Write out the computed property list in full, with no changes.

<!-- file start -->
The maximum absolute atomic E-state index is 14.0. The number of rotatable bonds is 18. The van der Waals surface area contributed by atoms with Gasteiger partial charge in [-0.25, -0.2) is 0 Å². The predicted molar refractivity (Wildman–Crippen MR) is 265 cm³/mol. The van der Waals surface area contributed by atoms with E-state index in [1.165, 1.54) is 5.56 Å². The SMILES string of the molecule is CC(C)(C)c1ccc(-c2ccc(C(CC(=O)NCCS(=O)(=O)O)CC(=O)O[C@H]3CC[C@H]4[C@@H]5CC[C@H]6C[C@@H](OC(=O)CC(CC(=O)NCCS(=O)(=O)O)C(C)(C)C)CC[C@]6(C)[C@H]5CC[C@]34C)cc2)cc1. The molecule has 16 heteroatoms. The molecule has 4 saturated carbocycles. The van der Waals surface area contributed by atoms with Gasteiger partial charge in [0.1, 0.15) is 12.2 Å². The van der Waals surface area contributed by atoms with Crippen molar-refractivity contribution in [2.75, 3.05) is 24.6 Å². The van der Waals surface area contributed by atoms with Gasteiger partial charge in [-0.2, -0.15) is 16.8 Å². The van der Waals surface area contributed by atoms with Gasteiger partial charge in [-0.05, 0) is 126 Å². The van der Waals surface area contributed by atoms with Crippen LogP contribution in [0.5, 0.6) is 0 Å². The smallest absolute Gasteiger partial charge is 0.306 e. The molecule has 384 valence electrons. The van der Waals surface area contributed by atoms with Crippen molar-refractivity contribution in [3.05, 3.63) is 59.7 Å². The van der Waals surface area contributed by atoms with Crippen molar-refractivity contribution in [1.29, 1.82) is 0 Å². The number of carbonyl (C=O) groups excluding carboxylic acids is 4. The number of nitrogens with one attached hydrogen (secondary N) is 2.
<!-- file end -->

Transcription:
The maximum absolute atomic E-state index is 14.0. The number of rotatable bonds is 18. The van der Waals surface area contributed by atoms with Gasteiger partial charge in [-0.25, -0.2) is 0 Å². The predicted molar refractivity (Wildman–Crippen MR) is 265 cm³/mol. The van der Waals surface area contributed by atoms with E-state index in [1.165, 1.54) is 5.56 Å². The SMILES string of the molecule is CC(C)(C)c1ccc(-c2ccc(C(CC(=O)NCCS(=O)(=O)O)CC(=O)O[C@H]3CC[C@H]4[C@@H]5CC[C@H]6C[C@@H](OC(=O)CC(CC(=O)NCCS(=O)(=O)O)C(C)(C)C)CC[C@]6(C)[C@H]5CC[C@]34C)cc2)cc1. The molecule has 16 heteroatoms. The molecule has 4 saturated carbocycles. The van der Waals surface area contributed by atoms with Gasteiger partial charge in [0.1, 0.15) is 12.2 Å². The van der Waals surface area contributed by atoms with Crippen molar-refractivity contribution in [2.75, 3.05) is 24.6 Å². The van der Waals surface area contributed by atoms with Gasteiger partial charge in [-0.2, -0.15) is 16.8 Å². The van der Waals surface area contributed by atoms with Gasteiger partial charge in [-0.05, 0) is 126 Å². The van der Waals surface area contributed by atoms with Crippen LogP contribution in [0.5, 0.6) is 0 Å². The smallest absolute Gasteiger partial charge is 0.306 e. The molecule has 384 valence electrons. The van der Waals surface area contributed by atoms with Crippen molar-refractivity contribution in [3.05, 3.63) is 59.7 Å². The van der Waals surface area contributed by atoms with Crippen molar-refractivity contribution in [1.29, 1.82) is 0 Å². The number of carbonyl (C=O) groups excluding carboxylic acids is 4. The number of nitrogens with one attached hydrogen (secondary N) is 2.